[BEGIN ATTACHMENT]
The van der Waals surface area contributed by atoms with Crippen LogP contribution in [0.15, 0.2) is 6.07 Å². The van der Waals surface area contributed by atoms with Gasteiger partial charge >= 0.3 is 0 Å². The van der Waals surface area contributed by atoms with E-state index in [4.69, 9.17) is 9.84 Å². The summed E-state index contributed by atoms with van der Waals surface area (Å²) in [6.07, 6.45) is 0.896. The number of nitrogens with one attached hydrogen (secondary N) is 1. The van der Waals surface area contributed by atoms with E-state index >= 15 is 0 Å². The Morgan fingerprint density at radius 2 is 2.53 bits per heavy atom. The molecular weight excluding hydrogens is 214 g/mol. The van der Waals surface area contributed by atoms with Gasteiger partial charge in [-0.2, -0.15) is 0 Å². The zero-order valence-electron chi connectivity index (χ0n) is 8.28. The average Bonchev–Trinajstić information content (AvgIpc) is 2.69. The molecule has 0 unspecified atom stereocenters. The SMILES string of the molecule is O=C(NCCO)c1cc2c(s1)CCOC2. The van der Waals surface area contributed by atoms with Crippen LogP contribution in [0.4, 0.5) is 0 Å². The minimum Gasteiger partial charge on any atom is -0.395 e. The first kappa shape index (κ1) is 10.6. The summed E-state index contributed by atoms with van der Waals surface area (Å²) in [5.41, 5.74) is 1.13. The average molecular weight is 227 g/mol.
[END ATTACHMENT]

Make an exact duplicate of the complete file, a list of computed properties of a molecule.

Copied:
The van der Waals surface area contributed by atoms with Crippen LogP contribution in [0.15, 0.2) is 6.07 Å². The van der Waals surface area contributed by atoms with Gasteiger partial charge >= 0.3 is 0 Å². The van der Waals surface area contributed by atoms with E-state index in [4.69, 9.17) is 9.84 Å². The summed E-state index contributed by atoms with van der Waals surface area (Å²) in [6.07, 6.45) is 0.896. The number of nitrogens with one attached hydrogen (secondary N) is 1. The van der Waals surface area contributed by atoms with E-state index >= 15 is 0 Å². The Morgan fingerprint density at radius 2 is 2.53 bits per heavy atom. The molecular weight excluding hydrogens is 214 g/mol. The van der Waals surface area contributed by atoms with Gasteiger partial charge in [-0.2, -0.15) is 0 Å². The zero-order valence-electron chi connectivity index (χ0n) is 8.28. The average Bonchev–Trinajstić information content (AvgIpc) is 2.69. The molecule has 0 unspecified atom stereocenters. The SMILES string of the molecule is O=C(NCCO)c1cc2c(s1)CCOC2. The van der Waals surface area contributed by atoms with Crippen LogP contribution in [0.4, 0.5) is 0 Å². The minimum Gasteiger partial charge on any atom is -0.395 e. The first kappa shape index (κ1) is 10.6. The summed E-state index contributed by atoms with van der Waals surface area (Å²) in [5.41, 5.74) is 1.13. The average molecular weight is 227 g/mol.